Reinventing Organizations by Frederic Laloux
“The most exciting breakthroughs of the twenty-first century will not occur because of technology, but because of an expanding concept of what it means to be human”. – John Naisbitt
I am not a digital native. For most of my life, ideas, concepts, epiphanies and inputs entered my consciousness (or sub-conscious) at an analog rate. Today, bite-sized ‘dopamine snacks’ of information mainline into our brains in a virtually continual stream, curated to our unique way of thinking and being.
It may be nostalgic, but I’m grateful for my age in this particular instance! It’s meant that ideas and revelations, seemingly unconnected and unrelated, have been allowed years and sometimes decades to cogitate, marinate, ferment. Then something happens – the spark, the connection, like ‘hmmm I wonder what would happen if we connected the yellow and pink wires’ and BOOM!
That’s how Fredric Laloux’s work hit me. Finally, I was able to make sense of my sense that self-actualization and how we interact with the organizations in which we do our professional work are not separate, and that in fact, like us, the organizations themselves are evolutionary constructs. Reinventing Organizations identifies the evolutionary conditions for transformation to Teal, where fear is replaced by the capacity for trust, thereby relinquishing our need to control others. Integral theory, metaphors for evolution, wholeness and vulnerability, self-organizing management, work and teams, personal accountability, purpose centered work – all come together in this breakthrough exposition.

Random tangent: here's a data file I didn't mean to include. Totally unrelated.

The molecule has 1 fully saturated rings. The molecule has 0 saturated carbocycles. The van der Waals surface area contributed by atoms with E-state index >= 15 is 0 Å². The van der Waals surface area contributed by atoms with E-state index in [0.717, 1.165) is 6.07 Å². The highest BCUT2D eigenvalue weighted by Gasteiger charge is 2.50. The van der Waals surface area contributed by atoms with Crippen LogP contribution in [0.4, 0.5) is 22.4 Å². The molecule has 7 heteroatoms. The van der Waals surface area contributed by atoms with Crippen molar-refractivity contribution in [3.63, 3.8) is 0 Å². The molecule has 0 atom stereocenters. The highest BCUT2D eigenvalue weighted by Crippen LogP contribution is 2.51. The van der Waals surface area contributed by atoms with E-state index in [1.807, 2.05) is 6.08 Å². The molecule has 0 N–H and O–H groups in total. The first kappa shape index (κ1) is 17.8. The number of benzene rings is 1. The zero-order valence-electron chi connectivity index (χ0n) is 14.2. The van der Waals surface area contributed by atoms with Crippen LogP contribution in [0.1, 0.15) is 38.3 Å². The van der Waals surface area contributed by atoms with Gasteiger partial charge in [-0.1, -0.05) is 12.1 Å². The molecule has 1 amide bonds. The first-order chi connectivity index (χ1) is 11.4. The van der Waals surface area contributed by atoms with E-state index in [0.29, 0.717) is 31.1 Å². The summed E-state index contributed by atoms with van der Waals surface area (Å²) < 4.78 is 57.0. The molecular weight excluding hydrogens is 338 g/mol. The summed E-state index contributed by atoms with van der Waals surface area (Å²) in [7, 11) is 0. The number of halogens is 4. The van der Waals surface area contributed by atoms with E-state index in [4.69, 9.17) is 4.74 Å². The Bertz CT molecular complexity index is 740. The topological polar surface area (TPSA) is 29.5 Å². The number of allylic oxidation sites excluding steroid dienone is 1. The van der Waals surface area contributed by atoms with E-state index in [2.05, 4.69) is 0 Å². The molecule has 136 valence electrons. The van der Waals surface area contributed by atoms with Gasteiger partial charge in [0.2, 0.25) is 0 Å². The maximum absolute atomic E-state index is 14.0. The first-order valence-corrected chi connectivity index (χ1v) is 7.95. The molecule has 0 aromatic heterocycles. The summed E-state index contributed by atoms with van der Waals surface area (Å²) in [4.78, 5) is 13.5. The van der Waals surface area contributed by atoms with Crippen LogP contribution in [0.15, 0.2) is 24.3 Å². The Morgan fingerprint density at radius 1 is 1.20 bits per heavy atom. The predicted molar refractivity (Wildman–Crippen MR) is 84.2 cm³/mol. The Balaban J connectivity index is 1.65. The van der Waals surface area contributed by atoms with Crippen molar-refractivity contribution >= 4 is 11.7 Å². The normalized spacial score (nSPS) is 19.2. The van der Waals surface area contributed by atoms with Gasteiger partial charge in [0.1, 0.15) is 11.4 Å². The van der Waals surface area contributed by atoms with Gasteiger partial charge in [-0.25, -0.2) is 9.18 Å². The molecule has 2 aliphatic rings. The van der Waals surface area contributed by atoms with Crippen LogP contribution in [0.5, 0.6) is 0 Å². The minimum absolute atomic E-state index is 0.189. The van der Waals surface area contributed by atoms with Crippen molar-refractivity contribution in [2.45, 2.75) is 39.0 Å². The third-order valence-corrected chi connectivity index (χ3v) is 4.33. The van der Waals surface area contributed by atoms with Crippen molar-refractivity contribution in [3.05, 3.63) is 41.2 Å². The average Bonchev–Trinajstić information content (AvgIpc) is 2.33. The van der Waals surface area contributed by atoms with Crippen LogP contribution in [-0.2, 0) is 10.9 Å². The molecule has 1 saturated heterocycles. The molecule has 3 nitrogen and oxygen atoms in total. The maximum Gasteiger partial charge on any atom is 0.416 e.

Using real world examples of organizations that are pioneering the paradigm of self-management, Laloux shows us what is possible when we are fearless. The Morningstar tomato processing plant where employees set their own salaries. The FAVI auto-parts factory in France, where radical transparency and trust breeds radical responsibility. Perhaps the most profound story is that of Buurtzorg – non-profit in the Netherlands, which self-organized into the largest neighborhood nursing service in the country. And of course, we’re all following the great Zappos experiment.
Beyond self-management, Laloux moots other two conditions as fundamental: Wholeness and Evolutionally purpose – that the organization is a living organism with it’s own life force.
Wholeness is particularly resonant for me; I believe the concept of work/life balance so unnecessary. What if we brought all of who we are to everything we do? Could we dare make ourselves so vulnerable? Are we strong enough to hold a space of trust impervious to judgment? That is the action I am taking, and invite us all to take – we can each play a part in tilling the soil – holding that space for us all to plant ourselves without fear – and readying it for the growth of the next fifty years.